The fight against outmoded 20th-century infrastructure.
Skywalk: the word conjures up a dusty Jetsons-era vision of the city of the future, one in which people stream through a metropolis in plastic tubes and bubbles, all without ever coming into contact with something as old-fashioned as a sidewalk.
In the last decades of the 20th century, many American cities built skywalks in a desperate attempt to seem modern, hoping to create a sanitized urban experience that would compete with the sanitized suburban experience of indoor malls.
For the most part, it didn’t work, and now cities such as Baltimore and Cincinnati are tearing down the skywalks they once built with such fanfare, in an effort to return pedestrian life and vitality to the street.
Meanwhile, in Cleveland, the owners of the year-old Horseshoe Casino downtown are planning to build a brand-new skywalk, and the county government is looking to refurbish another one just a few blocks away. For many of the young people moving to Cleveland in search of a 21st-century urban experience – pedestrian-friendly, with lots of people out and about – it seems like a step backward in time.
"I’m not typically the activist type," says Joe Baur, a 26-year-old writer who moved downtown two years ago and has now started a group called OurCLE to fight the skywalks. "I’m more a satirist. But this is like – well, you may not like kids, but if you see a kid about to touch a hot stove, you’re going to stop them." Baur says Cleveland is that kid, and the skywalk is the hot stove.
The elevated walkway has been proposed by the casino’s owner, Rock Ohio Caesars, in a bid to improve its financial position for a purchase of the historic Higbee Building, part of the national landmark Tower City complex, where the casino has been operating. The walkway would connect the casino to its parking garage. Currently, a shuttle bus is available to carry gamblers unable or unwilling to walk across the street.
Baur and other opponents of the skywalk have started a petition drive to stop the construction, saying it would deaden the neighborhood, make residents more vulnerable to crime, and block sightlines of other historic buildings in the neighborhood. A couple of people have made videos to get the word out, one focusing on the safety issue, and another showing the way Detroit’s skywalks suck people off the streets and create a dead zone around some of its densest development.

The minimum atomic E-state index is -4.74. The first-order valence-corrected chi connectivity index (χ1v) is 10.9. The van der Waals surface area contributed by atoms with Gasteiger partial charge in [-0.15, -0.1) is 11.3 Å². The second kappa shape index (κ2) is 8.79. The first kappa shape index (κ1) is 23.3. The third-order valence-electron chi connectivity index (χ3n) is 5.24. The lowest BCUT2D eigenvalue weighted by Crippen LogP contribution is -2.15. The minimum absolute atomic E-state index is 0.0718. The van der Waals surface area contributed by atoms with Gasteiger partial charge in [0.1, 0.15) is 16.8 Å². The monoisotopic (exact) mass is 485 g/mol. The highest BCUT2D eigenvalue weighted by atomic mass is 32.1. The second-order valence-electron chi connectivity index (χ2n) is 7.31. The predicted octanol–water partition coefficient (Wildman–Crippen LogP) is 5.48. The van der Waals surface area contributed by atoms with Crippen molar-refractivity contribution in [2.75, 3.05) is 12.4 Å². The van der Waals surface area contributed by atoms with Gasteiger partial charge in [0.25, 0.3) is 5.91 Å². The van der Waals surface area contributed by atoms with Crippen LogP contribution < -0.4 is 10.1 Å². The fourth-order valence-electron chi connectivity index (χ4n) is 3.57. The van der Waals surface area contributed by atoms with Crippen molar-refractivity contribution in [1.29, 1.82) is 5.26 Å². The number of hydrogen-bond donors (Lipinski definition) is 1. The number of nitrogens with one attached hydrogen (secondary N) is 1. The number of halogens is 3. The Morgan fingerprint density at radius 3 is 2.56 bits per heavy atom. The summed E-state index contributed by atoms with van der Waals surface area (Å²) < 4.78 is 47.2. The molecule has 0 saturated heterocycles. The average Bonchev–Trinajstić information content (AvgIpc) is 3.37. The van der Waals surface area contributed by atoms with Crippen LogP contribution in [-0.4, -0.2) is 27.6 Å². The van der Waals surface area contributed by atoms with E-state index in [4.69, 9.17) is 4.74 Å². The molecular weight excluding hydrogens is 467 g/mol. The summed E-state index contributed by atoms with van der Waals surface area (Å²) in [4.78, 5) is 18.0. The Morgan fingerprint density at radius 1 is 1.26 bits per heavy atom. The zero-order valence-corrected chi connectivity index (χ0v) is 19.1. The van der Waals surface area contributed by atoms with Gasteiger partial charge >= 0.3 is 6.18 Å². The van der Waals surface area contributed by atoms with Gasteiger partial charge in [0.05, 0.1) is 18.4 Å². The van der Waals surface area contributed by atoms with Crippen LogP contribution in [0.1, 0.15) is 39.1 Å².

Baur worries the 170-foot-long glass-enclosed tube could have a similar effect in Cleveland, which is finally starting to see signs of life after generations of decline. "It flies completely in the face of what they said the casino would do, which was to get people downtown and see what else there was to see," he says. "It was pitched to mesh with the downtown fabric." Instead, says Baur, the proposed design would be all about keeping gamblers focused on the gaming floor. "From the casino perspective, it’s the science," he says. "They get the consumer in, and they keep you there."
According to the Cleveland Plain Dealer, Moody’s Investors Service has issued a report saying that the walkway could help the Cleveland casino boost revenue, which has yet to meet predicted levels. The plan has been opposed by the Ohio Historic Preservation Office, but is supported by the Cleveland Planning Commission and by the mayor.
Baur counters that downtown Cleveland should be about much more than a casino, and young people like him are moving there because of the city’s potential to develop a thriving street life. He cites events such as Walnut Wednesdays, a weekly gathering of food trucks during the warmer months, as an example of what Cleveland is doing right.
A new skywalk, he says, will stall the city’s momentum just as it’s beginning to pick up, making downtown streets less inviting by reinforcing old stereotypes. "It adds to the perception that the city is dangerous," says Baur.
He knows a lot about that stereotype, because he used to believe it. Raised just 20 miles from Cleveland in the suburb of Mentor, he might as well have been in a different state.
"I grew up assuming Cleveland is dangerous," he writes in an email. "The idea of living in the city never crossed my mind, and I know I wouldn't have been able to name a neighborhood." Spending some time in Chicago after he graduated from college opened his mind to the idea of cities in general, and that "people who look different than me aren’t going to hurt me." He moved to Cleveland after visiting several times, and now he loves where he lives. As uncomfortable as he says he is with the activist role, he says he will play it if he has to.
"We are really on the cusp of being a 21st-century city," Baur says. A city where outmoded 20th-century infrastructure like the skywalk has no place.
Top image: A rendering of the proposed Horseshoe Casino walkway. (KA Architecture)